The staggering number of car sales aroused suspicion, and an investigation was launched. Investigators found out that a man called John Bowers, as described, never existed and neither did his estate or cars. It was also revealed that in 2002, Gomez, along with his accomplice, had collected $21.1 million from people. In 2003, he was sentenced to 21 years and 10 months in federal prison.(source)


How Construction Loans Work

A construction loan is similar to having a line of credit. What this means is that you don’t have to pay the builder until the work is completed, not upfront. You only pay interest on the principal balance of the construction loan, and it is to be paid monthly.

On average, it takes builders four to six months to construct a home, that is if there aren’t any customizations. Then it can take up to a year depending on what the customer wants. The financing for this project could take up to a year. But if you want to know more about getting new construction loans, keep reading!

1. Construction loans are typically for a limited time only. They are often not designed to last over a year due to the length of time it takes to build a home.

2. Construction loans aren’t always advertised by lenders. Because construction loans are higher-risk investments, lenders may not push them as aggressively as standard mortgages. So, what does this imply for you? To find the best lender, you may need to do some investigative work. The right lender may be right under your nose. It may be with your bank or credit union.

3. The interest rates on construction loans are subject to change without much notice. New construction loans have higher interest rates than typical mortgages. Interest rates will vary depending on the prime rate of the lender and may fluctuate.

4. You may need to save still for a down payment. Because new construction loans are short-term, they carry a larger risk. As a result, lenders may ask their customers to put down more cash upfront. Don’t be startled if your lender demands 20% of the project’s total cost in the beginning.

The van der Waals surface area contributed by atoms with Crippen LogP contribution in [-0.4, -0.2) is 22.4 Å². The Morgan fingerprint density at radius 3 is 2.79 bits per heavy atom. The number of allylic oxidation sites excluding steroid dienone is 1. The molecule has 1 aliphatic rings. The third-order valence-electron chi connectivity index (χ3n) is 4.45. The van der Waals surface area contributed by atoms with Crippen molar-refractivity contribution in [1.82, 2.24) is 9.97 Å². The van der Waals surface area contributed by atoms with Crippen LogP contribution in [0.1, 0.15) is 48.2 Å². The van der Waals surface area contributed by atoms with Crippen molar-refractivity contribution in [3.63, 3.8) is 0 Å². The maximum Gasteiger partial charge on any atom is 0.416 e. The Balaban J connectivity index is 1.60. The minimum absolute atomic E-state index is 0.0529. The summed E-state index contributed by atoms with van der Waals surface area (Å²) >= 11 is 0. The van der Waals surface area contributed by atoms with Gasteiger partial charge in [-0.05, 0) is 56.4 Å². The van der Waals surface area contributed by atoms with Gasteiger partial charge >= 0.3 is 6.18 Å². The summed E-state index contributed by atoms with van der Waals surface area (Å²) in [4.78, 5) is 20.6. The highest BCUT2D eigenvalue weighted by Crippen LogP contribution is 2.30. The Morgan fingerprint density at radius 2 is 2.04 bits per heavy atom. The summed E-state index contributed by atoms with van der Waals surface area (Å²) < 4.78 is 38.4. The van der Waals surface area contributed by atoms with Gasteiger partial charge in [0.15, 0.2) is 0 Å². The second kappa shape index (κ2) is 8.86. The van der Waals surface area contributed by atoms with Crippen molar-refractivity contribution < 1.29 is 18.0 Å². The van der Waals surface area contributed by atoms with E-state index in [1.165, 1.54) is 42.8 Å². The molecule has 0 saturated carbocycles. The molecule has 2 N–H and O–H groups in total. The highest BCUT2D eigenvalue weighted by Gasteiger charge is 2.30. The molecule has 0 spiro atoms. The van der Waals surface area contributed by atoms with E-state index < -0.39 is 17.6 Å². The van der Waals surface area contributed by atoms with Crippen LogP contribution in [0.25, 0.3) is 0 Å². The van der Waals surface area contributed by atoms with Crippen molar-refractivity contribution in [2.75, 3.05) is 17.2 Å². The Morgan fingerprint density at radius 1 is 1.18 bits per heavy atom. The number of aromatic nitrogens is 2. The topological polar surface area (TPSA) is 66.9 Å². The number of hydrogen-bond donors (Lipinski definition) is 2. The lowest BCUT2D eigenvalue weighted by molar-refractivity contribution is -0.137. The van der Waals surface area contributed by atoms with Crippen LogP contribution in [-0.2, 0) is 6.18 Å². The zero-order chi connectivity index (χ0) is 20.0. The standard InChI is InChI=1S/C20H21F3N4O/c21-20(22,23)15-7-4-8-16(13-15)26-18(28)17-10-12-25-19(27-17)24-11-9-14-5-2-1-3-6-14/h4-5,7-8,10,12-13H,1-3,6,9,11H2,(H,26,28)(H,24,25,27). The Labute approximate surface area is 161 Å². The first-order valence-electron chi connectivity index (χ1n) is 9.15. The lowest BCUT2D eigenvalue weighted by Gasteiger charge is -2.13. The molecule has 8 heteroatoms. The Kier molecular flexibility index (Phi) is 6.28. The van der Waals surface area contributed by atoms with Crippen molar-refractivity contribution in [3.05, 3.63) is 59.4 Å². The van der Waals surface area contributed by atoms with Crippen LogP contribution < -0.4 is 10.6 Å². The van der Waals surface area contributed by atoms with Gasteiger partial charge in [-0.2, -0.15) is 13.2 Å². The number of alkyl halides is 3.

5. Buyers frequently pay interest only while the house is being built, although a larger down payment is required for a new construction home. Lenders only demand that buyers pay interest while their home is being built because construction loans are short-term agreements.

6. Lenders may want proof of your ability to pay especially for any additional work you may need. Buyers may want to make adjustments to the original design plans in the middle of the construction phase. This is fine, but you know sometimes ‘great ideas’ can be costly. Before borrowing money, make sure you have enough money set aside to cover any unexpected costs.

7. Before approving a loan, lenders may request certain information. New construction lenders may want to see a project timetable and budget plus the usual traditional information when applying for a mortgage.

8. Changes in your financial circumstances could impact your mortgage approval. Any changes to your financial status could impair your ability to roll a new construction loan into a regular mortgage. So, keep your credit, job, and finances in good shape to ensure nothing goes wrong.

9. New construction loans may be added to a conventional loan. Together they make a construction-to-permanent loan. When looking for a new construction loan, keep in mind that you can convert it to a 15–30-year mortgage.

10. Because lenders are concerned about the length of time it takes to build a new home, they may also inspect the work periodically. When submitting a timetable to your lender, it’s wise to include delays in case of bad weather or shipping issues.


10 Amazing Facts About Jack London

Born on the 12th of January, 1876, the brilliant American novelist, journalist, social activist, as well as god of short stories Jack London came to be. Best known for his work such as his 1903 masterpiece Call of the Wild, Martin Eden, as well as White Fang, to name a few. His talent for literature was unmatched and influenced fellow literary superstars Ernest Hemingway, John Steinbeck, George Orwell, as well as Upton Sinclair. To find out more about this phenomenal writer, read on!